Last week The News & Observer published my op-ed on the failing grade North Carolina received for our elections and democratic health.
Boy did it touch a nerve.
Hundreds of comments poured in and the article went viral on social media. After thousands of retweets, reaching over 5 million accounts, I stopped checking the stats. There were features in the New York Times, Washington Post, The Atlantic, Slate, Huffington Post, Politico, even PerezHilton.com. Paul Krugman, Howard Dean and Fareed Zakaria tweeted it out to their millions of followers. The story ran around the world. On Christmas Eve the op-ed became the lead on the Twitter home page.
Perhaps I should not have been so surprised. North Carolinians are exasperated as they watch the erosion of their democracy. We yearn for real change but feel impotent in the face of frozen power. More than ever, people are hungry for ideas on how to reverse the decline.
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There were thousands of comments online and I received over 100 emails directly. The vast majority agreed that our democracy was in trouble and thanked me for seeking to marshal evidence rather than use bluster. However, a small minority were very angry. There were online threats and abuse on my voicemail. I was told to go ‘back to Africa’ (I am not from Africa), I was told I was worse than cancer, feces, a fraud, a moron and corrupter of young people.
A few respondents wrote, “America is a republic, not a democracy.” A ha! They gloated, end of argument: We need not abide by democratic principles because we are a constitutional republic. Coincidentally, Lt. Gov. Dan Forest shouted this at a protester at the General Assembly on December 15. I am not sure if I am in awe of the chutzpah, or appalled at the level of ignorance. Saying the USA is not a democracy because it is a republic is like saying, ‘that’s not a dog, it’s a Labrador Retriever.’ About two thirds of the world’s full democracies are republics, the rest constitutional monarchies. They are all representative democracies, not direct ones – even accepting that the Swiss like a referendum every now and then.
The second criticism was, ‘two wrongs make a right.’ Democrats had abused their power when in office so it’s fair that Republicans abuse power now. It’s certainly true that historically both Democrats and Republicans have been culpable in democracy’s decline but it is also true that in North Carolina recently the Republicans have been most egregious in their contempt for democratic principles. The fact that both parties manipulate elections for partisan gain and wring as much power as they can from their turns in office has caused our institutions to atrophy and ugly polarization to seize the public sphere.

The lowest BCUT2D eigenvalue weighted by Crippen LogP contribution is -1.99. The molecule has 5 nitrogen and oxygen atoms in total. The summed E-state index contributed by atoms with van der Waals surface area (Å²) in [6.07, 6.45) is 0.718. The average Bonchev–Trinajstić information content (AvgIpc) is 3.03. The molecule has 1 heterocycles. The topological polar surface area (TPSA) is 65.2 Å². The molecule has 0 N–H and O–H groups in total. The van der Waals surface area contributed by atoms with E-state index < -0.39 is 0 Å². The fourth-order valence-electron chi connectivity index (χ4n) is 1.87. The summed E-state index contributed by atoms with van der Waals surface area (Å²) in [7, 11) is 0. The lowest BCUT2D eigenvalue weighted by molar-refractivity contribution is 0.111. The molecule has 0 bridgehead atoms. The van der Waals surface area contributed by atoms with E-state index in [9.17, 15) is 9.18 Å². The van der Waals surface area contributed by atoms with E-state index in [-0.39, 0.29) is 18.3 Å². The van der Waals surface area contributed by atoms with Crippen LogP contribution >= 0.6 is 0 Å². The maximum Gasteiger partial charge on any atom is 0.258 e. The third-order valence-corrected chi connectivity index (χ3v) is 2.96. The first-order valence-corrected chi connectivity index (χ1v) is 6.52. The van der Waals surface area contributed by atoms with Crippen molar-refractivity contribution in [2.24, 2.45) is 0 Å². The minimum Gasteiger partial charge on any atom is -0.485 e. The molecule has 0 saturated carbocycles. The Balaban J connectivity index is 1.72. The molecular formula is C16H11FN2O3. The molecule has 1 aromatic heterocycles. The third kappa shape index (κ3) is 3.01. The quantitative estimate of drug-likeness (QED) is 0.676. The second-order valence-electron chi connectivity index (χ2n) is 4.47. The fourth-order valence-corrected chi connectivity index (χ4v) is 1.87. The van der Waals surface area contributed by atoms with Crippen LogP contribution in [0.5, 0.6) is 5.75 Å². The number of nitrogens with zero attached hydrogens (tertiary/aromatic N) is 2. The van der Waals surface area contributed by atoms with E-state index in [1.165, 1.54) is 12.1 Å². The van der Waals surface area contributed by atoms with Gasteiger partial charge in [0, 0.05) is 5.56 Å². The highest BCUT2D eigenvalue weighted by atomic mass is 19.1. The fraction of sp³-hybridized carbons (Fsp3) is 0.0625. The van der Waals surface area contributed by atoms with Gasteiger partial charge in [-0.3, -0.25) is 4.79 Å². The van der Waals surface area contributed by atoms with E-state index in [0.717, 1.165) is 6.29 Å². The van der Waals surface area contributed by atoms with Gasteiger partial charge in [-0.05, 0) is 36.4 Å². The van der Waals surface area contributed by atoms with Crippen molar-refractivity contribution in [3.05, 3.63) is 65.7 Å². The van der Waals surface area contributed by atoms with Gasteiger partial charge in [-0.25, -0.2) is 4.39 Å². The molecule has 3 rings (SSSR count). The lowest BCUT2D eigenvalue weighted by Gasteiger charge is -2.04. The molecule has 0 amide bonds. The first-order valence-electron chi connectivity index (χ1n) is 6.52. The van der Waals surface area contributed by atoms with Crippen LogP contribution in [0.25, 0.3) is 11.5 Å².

What we need is a Tar Heel Spring to restore the pride of North Carolina. Not merely a reawakening of our democracy but an invigoration of our self-confidence as active citizens shaping the state that we love.
The suffix ‘-Spring’ may not seem very helpful or hopeful. The Arab Spring looks like a colossal failure five years on. The only country that has significantly democratized is Tunisia. The Prague Spring of 1968 was crushed by Soviet tanks. But the term comes from the 1848 ‘Springtime of the Peoples.’ The moment when democracy took told in Western Europe. Even that political earthquake looked to have failed initially. A decade after the uprisings the old order appeared to still be in power in most places. But nothing would ever be the same again. The masses may have lost their first battle but they could never be taken for granted again. A confidence and self-awareness had been discovered. The spirit of democracy had been sparked and the flames would ultimately catch, even if they struggled at the beginning.
A democratic reawakening in North Carolina would reimagine our political institutions. Whole scale change feels overwhelming and impossible, and probably is, but there are things we could do that would start the reawakening. Let us start by focusing on one big thing. Democratic election districts are the key that will unlock all the other steps. Non-partisan redistricting is not a new idea. Tom Ross and Common Cause, Senator Jeff Jackson and the Moral Monday movement have all called for redistricting reform. Prominent Republicans, Democrats and business leaders agree. There is even the core of a bipartisan movement in the General Assembly. But frankly the science of drawing lines on a map has never ignited reformist passions. Now it must – its time has come.
Competitive districts would advantage moderate candidates, with constructive policies and give incentives to listen to the voters rather than party bosses and big money donors. Real competition would enhance accountability. It would also make extremist legislation like HB2 far less likely to bring shame to our state.
Next November support candidates, Republican and Democrat, who commit themselves to supporting an independent non-partisan districting commission. Ask local towns, cities and counties to pass resolutions in favor of non-partisan districting. Discuss with your friends and neighbors why this is important.
Our system is broken – we have to pull together to fix it. Let us reawaken the best of the Tar Heel state.
Andrew Reynolds is a Professor of political science at the University of North Carolina at Chapel Hill.